Sudie Back, Ph.D., a professor in the Department of Psychiatry and Behavioral Sciences at MUSC, was principal investigator on the project. She said the researchers wanted to see if Bio Ware could help veterans suffering from PTSD, in an initial trial of 40 veterans. PTSD is notoriously difficult to treat, with many patients dropping out of treatment.  

Their conclusion: Bio Ware was highly effective.

“This is the first study that I know of that has used a system to allow the clinician to virtually go with the patient during the in vivo exercises and also to have access to their heart rate and their skin response while they're actually doing the in vivo exposure as well as their SUDS,” Back said. SUDS stands for subjective unit of distress scale, a way for the patient to describe how distressed they are feeling.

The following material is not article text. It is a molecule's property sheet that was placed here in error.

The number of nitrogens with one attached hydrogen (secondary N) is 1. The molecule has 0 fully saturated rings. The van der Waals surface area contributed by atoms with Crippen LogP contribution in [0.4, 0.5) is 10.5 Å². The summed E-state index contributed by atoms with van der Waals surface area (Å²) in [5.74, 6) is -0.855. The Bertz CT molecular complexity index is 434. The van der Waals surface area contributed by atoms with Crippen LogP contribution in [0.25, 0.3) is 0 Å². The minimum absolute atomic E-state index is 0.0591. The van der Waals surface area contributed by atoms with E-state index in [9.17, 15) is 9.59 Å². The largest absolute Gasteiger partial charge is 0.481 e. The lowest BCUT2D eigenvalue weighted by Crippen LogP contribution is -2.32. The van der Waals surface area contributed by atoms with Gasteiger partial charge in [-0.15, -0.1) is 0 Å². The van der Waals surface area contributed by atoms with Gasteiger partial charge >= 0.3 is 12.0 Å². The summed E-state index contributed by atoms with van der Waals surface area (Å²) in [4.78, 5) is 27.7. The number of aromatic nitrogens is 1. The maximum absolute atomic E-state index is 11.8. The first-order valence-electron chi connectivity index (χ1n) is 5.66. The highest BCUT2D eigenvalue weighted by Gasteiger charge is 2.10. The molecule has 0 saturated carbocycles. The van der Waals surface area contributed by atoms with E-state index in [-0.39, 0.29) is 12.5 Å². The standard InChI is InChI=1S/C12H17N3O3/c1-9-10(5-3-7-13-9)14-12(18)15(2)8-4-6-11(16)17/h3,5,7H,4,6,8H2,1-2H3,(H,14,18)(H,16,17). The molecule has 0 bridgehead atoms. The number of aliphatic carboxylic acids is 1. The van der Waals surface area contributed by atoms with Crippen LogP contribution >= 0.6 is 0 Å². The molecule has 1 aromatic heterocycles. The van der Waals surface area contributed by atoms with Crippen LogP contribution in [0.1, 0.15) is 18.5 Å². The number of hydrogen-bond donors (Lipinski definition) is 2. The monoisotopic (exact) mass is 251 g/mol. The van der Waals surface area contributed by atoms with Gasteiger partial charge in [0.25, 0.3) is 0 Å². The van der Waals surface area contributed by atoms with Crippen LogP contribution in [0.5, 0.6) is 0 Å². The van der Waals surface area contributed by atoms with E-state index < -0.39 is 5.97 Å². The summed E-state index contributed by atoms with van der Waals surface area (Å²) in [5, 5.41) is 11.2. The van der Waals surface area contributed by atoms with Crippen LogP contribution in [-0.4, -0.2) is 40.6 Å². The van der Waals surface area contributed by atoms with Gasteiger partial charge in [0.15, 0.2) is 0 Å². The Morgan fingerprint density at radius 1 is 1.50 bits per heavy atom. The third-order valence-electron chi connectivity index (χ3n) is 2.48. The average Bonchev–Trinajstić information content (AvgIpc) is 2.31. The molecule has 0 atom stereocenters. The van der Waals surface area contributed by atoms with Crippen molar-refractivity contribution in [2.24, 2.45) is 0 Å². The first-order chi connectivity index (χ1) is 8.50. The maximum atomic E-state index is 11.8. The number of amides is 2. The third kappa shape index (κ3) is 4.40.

Tanya Saraiya, Ph.D. an assistant professor at Rutgers University who was one of the clinical psychologists involved in the study when she was an assistant professor in the Department of Psychiatry and Behavioral Sciences at MUSC, said it gave her new insight into what her patients were experiencing.

“If I was guiding somebody, I could see what they were seeing. I could see their physiology. I could ask them about their subjective units of distress, or SUDS, in that moment, and also help them do things that are increasingly more difficult. So, go down a crowded aisle or go to a cash register with a person there, instead of avoiding those situations,” she said.

“I also learned a lot about what my patients avoided because it's a little counterintuitive as a therapist to say, ‘What do you avoid in life?’ They avoid it. So they don't really know. When I go with them virtually, I learn what they actually avoid.”